Thursday, July 9, 2009

Privacy in adoption blogging

I'm not generally a paranoid person. Many things that people commonly fear - spiders, heights, sharks, plane crashes, criticism on the internet - are not actually significant dangers. Global warming is, but I've already eschewed the A/C and the TV and I reuse and reduce long before I have to recycle, and I volunteer to rescue whales/turtles/frogs/horseshoe crabs. (Yup, I save whales. Husband and I are joining the Stranding Network.)

However, I do like my privacy. I like that my presence on the internet is divided into three distinct entities, and it's difficult to find me on Website B if you only know me from Website A. My husband has a presence in additional venues, some of which contain information about me. I try to rein him in when he posts too many pictures or gets too personal, and as an additional safety measure, I don't mention him by name here.

Also, I'm very conservative with the posting of pictures.


First, because internet content stays on the internet for a long, long time. A little personal tidbit here and a closeup photograph there don't seem like such a big deal when they're posted, but these things accumulate. That's what search engine like Google are for - collecting groups of data that have accumulated in various places. It's always a good idea to Google your name once in a while and check 1) how much information about you has accumulated, 2) what kinds of information it is, and 3) whether it can all be located under a single set of search terms.

If somebody knows you by your username, will your username lead them to your legal name? Will your legal name bring up your address? (That's an almost guaranteed 'yes'.) Will a complete stranger, after having researched you, be able to recognize your child on the street and make a convincing case that he's a loving uncle?

I'm not saying it's all about child predators. There are also prospective future bosses, and the occasional harmless (but still creepy) prying eye. (I've had several people, all men, Google me and then proudly boast that they found my fiction or my photo and have an opinion on it. None of these men have done anything to be directly, but it was an unnerving thing to learn.)

Second, anonymous posting mkes us bold. We bloggers are freer with the stark reality and blunt honesty if we think no one knows who we are in real life. But if you've posted your legal name once, three years ago, in a throwaway post with some artsy photos you once took... Google will find you. Or, worse, a personal friend will address you innocently by name in a comment, leaving you wide open to Googlers.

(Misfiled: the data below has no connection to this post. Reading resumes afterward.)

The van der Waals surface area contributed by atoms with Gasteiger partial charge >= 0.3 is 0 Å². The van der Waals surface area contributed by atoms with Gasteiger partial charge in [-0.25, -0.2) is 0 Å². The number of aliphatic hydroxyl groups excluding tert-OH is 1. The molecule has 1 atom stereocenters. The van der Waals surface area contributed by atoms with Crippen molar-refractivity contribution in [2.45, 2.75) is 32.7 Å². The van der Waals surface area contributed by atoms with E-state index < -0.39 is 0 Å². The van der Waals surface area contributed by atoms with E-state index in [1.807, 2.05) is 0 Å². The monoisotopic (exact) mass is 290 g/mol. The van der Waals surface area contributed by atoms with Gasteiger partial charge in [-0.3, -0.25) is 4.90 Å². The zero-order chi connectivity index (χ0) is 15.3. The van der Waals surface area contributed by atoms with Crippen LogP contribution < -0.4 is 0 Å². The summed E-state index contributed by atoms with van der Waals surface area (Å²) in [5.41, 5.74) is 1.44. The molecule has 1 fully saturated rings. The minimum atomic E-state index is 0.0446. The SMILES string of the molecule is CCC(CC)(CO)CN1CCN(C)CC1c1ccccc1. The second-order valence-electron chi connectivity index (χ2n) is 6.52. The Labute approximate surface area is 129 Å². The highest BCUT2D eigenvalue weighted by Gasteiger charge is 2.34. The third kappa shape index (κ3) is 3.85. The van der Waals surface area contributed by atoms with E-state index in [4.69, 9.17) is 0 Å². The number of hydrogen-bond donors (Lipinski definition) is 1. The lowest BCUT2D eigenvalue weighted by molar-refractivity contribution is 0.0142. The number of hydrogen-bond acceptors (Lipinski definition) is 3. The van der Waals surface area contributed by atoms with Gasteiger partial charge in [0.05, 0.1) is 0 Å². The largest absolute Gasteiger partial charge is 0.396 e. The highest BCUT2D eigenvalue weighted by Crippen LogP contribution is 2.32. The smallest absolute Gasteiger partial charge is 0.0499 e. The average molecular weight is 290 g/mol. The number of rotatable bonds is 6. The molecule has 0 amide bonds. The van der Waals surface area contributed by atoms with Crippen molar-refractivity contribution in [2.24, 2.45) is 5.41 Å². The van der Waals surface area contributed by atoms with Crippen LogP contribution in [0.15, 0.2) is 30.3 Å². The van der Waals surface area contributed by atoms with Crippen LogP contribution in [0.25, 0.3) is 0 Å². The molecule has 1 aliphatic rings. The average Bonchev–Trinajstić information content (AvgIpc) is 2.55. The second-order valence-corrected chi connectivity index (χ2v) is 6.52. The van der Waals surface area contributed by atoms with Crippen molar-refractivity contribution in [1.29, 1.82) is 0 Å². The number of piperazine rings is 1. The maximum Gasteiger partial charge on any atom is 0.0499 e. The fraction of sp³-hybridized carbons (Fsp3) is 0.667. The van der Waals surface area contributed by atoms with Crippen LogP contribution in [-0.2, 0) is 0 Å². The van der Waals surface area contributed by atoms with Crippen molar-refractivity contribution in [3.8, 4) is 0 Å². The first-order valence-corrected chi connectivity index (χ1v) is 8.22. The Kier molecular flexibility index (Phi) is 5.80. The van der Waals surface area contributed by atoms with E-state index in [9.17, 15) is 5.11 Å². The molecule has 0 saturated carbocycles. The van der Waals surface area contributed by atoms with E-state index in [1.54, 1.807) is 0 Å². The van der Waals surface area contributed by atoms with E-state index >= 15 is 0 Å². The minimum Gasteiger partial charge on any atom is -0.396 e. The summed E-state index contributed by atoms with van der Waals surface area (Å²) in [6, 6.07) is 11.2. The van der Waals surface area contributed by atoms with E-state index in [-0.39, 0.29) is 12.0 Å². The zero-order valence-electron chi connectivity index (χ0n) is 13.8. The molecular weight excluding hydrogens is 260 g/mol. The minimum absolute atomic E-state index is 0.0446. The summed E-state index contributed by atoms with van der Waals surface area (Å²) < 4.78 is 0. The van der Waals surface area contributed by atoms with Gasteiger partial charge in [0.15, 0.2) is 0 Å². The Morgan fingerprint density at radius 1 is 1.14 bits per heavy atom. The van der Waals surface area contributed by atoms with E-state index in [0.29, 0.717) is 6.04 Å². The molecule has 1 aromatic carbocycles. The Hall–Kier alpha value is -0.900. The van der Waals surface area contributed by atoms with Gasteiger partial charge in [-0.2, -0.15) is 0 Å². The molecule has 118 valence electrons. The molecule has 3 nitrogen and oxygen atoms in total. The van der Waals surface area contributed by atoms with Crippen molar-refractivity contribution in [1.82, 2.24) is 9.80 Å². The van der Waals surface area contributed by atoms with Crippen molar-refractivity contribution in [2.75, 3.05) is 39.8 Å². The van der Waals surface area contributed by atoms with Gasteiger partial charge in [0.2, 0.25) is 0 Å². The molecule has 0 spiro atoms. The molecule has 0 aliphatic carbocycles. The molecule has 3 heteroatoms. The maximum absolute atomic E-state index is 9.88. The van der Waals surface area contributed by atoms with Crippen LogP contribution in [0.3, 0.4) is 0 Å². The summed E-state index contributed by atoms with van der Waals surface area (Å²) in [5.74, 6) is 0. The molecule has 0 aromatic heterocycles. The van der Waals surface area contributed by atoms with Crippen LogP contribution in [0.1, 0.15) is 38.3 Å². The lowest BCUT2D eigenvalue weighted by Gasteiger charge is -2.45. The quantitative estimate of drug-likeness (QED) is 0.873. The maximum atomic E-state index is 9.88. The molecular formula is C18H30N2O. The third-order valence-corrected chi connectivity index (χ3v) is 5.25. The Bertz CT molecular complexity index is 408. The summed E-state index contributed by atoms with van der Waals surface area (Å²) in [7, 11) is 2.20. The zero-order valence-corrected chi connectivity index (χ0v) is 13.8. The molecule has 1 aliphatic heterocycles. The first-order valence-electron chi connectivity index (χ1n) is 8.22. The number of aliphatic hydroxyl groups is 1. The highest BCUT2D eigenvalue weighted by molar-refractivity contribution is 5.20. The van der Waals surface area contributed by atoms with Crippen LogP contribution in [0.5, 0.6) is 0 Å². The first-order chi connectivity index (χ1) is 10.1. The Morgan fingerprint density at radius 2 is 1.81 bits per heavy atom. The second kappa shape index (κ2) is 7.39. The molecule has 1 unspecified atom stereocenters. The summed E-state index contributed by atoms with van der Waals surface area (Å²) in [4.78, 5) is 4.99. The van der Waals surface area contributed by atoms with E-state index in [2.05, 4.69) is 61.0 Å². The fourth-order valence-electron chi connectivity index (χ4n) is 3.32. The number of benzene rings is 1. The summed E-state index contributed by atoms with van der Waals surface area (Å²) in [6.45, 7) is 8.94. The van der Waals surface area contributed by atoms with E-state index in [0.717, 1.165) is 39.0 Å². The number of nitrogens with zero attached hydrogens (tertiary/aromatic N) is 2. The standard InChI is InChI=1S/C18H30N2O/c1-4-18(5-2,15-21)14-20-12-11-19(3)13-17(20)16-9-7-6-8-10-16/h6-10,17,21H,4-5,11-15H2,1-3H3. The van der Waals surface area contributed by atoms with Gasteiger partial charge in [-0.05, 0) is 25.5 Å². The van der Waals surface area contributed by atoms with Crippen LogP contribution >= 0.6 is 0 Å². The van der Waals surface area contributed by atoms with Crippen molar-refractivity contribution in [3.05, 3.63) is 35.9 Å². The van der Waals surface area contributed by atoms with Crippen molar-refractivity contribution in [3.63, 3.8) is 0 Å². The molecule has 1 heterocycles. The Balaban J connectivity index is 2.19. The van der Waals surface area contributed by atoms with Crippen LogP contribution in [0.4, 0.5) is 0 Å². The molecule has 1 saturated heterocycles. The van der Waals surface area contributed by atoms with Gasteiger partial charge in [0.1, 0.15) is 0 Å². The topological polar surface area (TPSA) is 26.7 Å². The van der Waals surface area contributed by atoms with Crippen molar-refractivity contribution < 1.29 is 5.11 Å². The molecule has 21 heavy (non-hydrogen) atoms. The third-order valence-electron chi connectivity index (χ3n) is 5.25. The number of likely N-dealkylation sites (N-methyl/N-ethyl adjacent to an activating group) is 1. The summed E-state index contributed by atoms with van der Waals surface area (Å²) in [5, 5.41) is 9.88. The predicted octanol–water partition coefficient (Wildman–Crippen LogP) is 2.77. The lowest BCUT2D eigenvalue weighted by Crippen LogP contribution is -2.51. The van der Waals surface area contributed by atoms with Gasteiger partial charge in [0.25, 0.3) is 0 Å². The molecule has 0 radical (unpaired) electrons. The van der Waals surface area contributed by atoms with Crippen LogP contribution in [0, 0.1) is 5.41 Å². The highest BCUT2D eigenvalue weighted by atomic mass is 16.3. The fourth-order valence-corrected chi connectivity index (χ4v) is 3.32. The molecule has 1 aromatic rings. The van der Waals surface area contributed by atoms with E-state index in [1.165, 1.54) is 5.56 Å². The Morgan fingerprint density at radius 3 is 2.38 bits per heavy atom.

This is why Facebook being a big privacy breach is such a big issue to some people. Even if you guard your content religiously, your friend or your cousin or, hey, your own mother can tag a photo of you for al the world - including your old college boyfriend - to see.

Third, your kids are only going to get older. Babies don't object to having their super-cute pictures plastered all over the internet. But those pictures will still be there in 15 years, unless technology moves forward in a way that leaves old data behind. (It's possible, but less likely than it used to be.) Accompanying all thoe old pictures will be all the brutally honest thoughts you needed to vent. You're creating a time capule, and it's not just strangers who will view it a couple decades from now.

I enjoy being brutally honest. It's my specialty. Harsh reality is my paintbrush. But I need to remember that Noble Cloud, and his future friends, may read this someday. More immediately, those creepy guys who took an inordinate interest in me a few years ago may read it today.

I want this blog to be read and enjoyed. I want my family and friends to understand me better when they read it. I even, in a perfect world, would like my son's birth family to stumble upon it from China and recognize him, and be reassured that he's all right.

On the other hand, a little paranoia, or perhaps caution, can't hurt.

That's my philosophy. Sometimes I follow it, sometimes I forget. I don't expect other bloggers' philosophies to match mine, and in fact I'm pleased when they're more open and forthcoming than I. I'm not much for posting photographs, and I never will be. But I hope I can get away with continuing to fill this blog with informative, entertaining, and perhaps, at times, irreverent content without compromising my privacy.

We'll see what Google has to say about the matter in another few years.


  1. Yikes! You know, I never gave any of that much thought. I just googled my blogger ID, which I use all over the place, and cannot believe the amount of information that you can find from it! Every comment I've ever made on any site with this ID comes up! How frightening! Thanks for opening my eyes about this . . .

  2. I'm the opposite and am pretty much an open book, figuring I have nothing to hide and if someone wants to find someone, they will. That doesn't mean I have to make it easy though. I could probably learn a little more discretion!

  3. Well, I can't guarantee creepy guys will look either of you up and start almost-stalking you, or even that this will be necessarily a bad thing, but it can happen to some people.